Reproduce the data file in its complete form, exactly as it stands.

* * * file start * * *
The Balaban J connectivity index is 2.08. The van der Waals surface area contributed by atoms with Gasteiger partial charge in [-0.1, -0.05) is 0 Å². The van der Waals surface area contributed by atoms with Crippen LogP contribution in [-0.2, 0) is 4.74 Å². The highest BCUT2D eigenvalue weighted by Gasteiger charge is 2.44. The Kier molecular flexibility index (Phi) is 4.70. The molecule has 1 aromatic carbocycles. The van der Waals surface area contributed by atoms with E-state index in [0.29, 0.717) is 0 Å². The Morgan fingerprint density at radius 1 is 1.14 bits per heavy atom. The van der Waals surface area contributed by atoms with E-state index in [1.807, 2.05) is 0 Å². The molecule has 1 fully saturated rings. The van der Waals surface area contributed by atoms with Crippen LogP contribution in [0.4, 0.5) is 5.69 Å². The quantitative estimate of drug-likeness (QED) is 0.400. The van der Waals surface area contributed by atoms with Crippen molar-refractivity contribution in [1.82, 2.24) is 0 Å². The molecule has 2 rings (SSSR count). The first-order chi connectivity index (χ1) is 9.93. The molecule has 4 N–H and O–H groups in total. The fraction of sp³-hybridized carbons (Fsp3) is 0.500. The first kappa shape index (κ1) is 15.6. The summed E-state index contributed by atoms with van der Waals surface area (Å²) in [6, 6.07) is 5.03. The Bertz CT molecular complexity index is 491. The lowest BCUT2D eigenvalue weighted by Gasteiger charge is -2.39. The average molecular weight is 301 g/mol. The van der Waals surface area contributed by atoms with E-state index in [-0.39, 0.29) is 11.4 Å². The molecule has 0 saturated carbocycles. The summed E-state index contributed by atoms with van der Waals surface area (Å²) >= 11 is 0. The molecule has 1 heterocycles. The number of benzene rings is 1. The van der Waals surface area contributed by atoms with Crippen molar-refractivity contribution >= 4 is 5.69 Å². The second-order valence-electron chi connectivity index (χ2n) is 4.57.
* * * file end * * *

The Balaban J connectivity index is 2.08. The van der Waals surface area contributed by atoms with Gasteiger partial charge in [-0.1, -0.05) is 0 Å². The van der Waals surface area contributed by atoms with Crippen LogP contribution in [-0.2, 0) is 4.74 Å². The highest BCUT2D eigenvalue weighted by Gasteiger charge is 2.44. The Kier molecular flexibility index (Phi) is 4.70. The molecule has 1 aromatic carbocycles. The van der Waals surface area contributed by atoms with E-state index in [0.29, 0.717) is 0 Å². The Morgan fingerprint density at radius 1 is 1.14 bits per heavy atom. The van der Waals surface area contributed by atoms with E-state index in [1.807, 2.05) is 0 Å². The molecule has 1 fully saturated rings. The van der Waals surface area contributed by atoms with Crippen LogP contribution in [0.4, 0.5) is 5.69 Å². The quantitative estimate of drug-likeness (QED) is 0.400. The van der Waals surface area contributed by atoms with Crippen molar-refractivity contribution in [1.82, 2.24) is 0 Å². The molecule has 2 rings (SSSR count). The first-order chi connectivity index (χ1) is 9.93. The molecule has 4 N–H and O–H groups in total. The fraction of sp³-hybridized carbons (Fsp3) is 0.500. The first kappa shape index (κ1) is 15.6. The summed E-state index contributed by atoms with van der Waals surface area (Å²) in [6, 6.07) is 5.03. The Bertz CT molecular complexity index is 491. The lowest BCUT2D eigenvalue weighted by Gasteiger charge is -2.39. The average molecular weight is 301 g/mol. The van der Waals surface area contributed by atoms with E-state index in [-0.39, 0.29) is 11.4 Å². The molecule has 0 saturated carbocycles. The summed E-state index contributed by atoms with van der Waals surface area (Å²) >= 11 is 0. The molecule has 1 heterocycles. The number of benzene rings is 1. The van der Waals surface area contributed by atoms with Crippen molar-refractivity contribution >= 4 is 5.69 Å². The second-order valence-electron chi connectivity index (χ2n) is 4.57.